The present disclosure is related to articles (e.g., containers, battery packs, etc.) including a lithium material (e.g., one or more lithium-containing batteries) housed therein. The articles include sulfur hexafluoride located within an interior compartment of the article to provide an inert atmosphere within the interior compartment. The present disclosure is also related to methods of inerting such articles (e.g., containers, battery packs, etc.) with sulfur hexafluoride. Additionally, the present disclosure is related to conveyed (e.g., pumped, blown, etc.) looped cooling apparatuses and systems.

Description

FIELD OF THE DISCLOSURE
The present disclosure is generally related to lithium-containing batteries and containers housing lithium ion batteries that have been inerted with sulfur hexafluoride (SF6) alone or in a mixture with other inert gases. The present disclosure is also related to methods of inerting lithium-containing batteries and containers housing lithium-containing batteries with SF6 alone or in a mixture with other inert gases.
BACKGROUND OF THE DISCLOSURE
A lithium ion battery is a member of a family of rechargeable battery types in which lithium ions move from the anode to the cathode during discharge and back when charging. Lithium-ion batteries are common in many consumer electronics as they are one of the most popular types of rechargeable batteries for portable electronics.
The growing popularity of incorporating lithium ion batteries into an increasing range of products is likely based, at least in part, on the fact that lithium ion batteries have one of the best energy densities, no (or minimal) memory effect, and only a slow loss of charge when not in use. By utilizing lithium, which has a small specific gravity and high electrochemical reactivity, lithium ion batteries can store two to three times the energy of other rechargeable batteries such as Ni—Cd or Ni-MH batteries. In addition to consumer products, lithium ion batteries are also growing in popularity in the automotive industry and aerospace applications as the relatively light weight lithium ion batteries can provide the same or similar voltage as traditional lead-acid batteries without the “extra” weight associated with lead-acid batteries.
Despite the positive attributes of lithium ion batteries, there have been concerns associated with their use. The undesirable heating and fire caused by lithium-ion batteries has been referred to as “thermal runaway”. In such cases, for example, a compromised separator in an individual cell can result in an internal short causing severe internal heating of the cell until the compromised cell vents hot gas and internal (flammable) cell materials. Unfortunately, the severe heating and/or venting of materials from a compromised cell can often times provide enough heat to an adjoining cell to cause the adjoining cell to also begin venting hot gas and internal (flammable) cell materials.
Some causes for thermal runaway include internal short circuits (as referenced earlier), overcharging of the batteries, or the combination of both. Overcharging leads to the heating of the cathode side of the cell. In charging a lithium ion battery, lithium ions are pulled out of the cathode material and inserted into the anode material. However, in this process, the cathode material from which lithium ions are extracted from becomes unstable in terms of crystal structure. In usual circumstances, lithium ion batteries are controlled so that the amounts of lithium ions extracted from the cathode do not go beyond a certain level. In cases of overcharging, however, an excessive level of lithium ions is pulled out of the cathode material and leads to the collapse of the crystal structure of the cathode material resulting in the development of an exothermic reaction. The heat generated from such a reaction can initiate the successive venting of adjoining cells (e.g., a thermal runaway).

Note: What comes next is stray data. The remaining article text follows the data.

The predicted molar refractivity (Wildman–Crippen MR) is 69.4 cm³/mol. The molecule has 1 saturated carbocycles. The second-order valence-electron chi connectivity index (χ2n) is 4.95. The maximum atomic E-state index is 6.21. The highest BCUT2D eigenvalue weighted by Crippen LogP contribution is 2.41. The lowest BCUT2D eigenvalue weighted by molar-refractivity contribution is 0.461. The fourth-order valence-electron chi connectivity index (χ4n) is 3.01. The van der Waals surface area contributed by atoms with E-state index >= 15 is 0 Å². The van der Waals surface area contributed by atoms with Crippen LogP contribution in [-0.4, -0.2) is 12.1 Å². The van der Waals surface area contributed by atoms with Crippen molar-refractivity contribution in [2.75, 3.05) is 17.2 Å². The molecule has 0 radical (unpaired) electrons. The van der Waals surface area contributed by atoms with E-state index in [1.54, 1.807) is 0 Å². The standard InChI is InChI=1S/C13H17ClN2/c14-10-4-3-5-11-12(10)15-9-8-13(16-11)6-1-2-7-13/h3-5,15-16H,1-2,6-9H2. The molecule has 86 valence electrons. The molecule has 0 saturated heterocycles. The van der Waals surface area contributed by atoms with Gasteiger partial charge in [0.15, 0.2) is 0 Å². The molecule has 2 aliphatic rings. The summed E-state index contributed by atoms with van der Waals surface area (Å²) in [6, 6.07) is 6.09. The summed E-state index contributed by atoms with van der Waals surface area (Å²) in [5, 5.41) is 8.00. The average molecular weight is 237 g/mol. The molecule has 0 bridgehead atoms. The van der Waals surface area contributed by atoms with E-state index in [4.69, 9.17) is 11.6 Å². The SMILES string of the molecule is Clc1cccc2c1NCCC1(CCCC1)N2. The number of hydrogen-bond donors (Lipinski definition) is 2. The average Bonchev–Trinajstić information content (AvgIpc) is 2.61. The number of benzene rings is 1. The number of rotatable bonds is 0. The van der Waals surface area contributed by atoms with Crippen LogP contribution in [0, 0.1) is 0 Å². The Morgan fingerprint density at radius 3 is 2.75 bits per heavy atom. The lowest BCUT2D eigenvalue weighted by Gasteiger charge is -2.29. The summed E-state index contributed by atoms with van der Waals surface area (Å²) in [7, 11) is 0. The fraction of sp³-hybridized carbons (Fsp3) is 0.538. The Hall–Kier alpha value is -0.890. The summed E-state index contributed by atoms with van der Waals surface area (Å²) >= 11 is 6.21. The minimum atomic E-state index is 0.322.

Current approaches for addressing thermal runaway generally rely on the use of gel packs including phase change materials. Such approaches rely on inserting the gel packs at physical interfaces between groups of one or more lithium-containing battery cells. For example, the gel packs containing the phase change material can be wrapped around each battery cell to absorb heat generated from a failed battery cell. Generally, the gel packs utilize a hydrated hydrogel as the phase change material in which the water stored in the hydrogel undergoes vaporization upon overheating of a battery cell. That is, the water in the hydrogel vaporizes to enable absorption of a large quantity of heat from the overheating cell to mitigate the possibility of a thermal runaway of a lithium-containing battery. The use of phase change materials in gel packs, however, suffers from many shortcomings. For example, failure of one battery cell nonetheless releases lithium-containing electrolyte gas from the cell exposing lithium metal to moisture in the surrounding air, which generates flammable hydrogen gas. Additionally, thermal runaway may still occur if a gel pack covers an insufficient surface area of a cell. That is, gel packs are only able to provide partial direct surface coverage of the individual cells which can severely limit such a system's ability to resolve temperature spikes in a battery cell. The surface area coverage shortcomings associated with the use of gel packs limits the effectiveness of such an approach to addressing thermal runaway.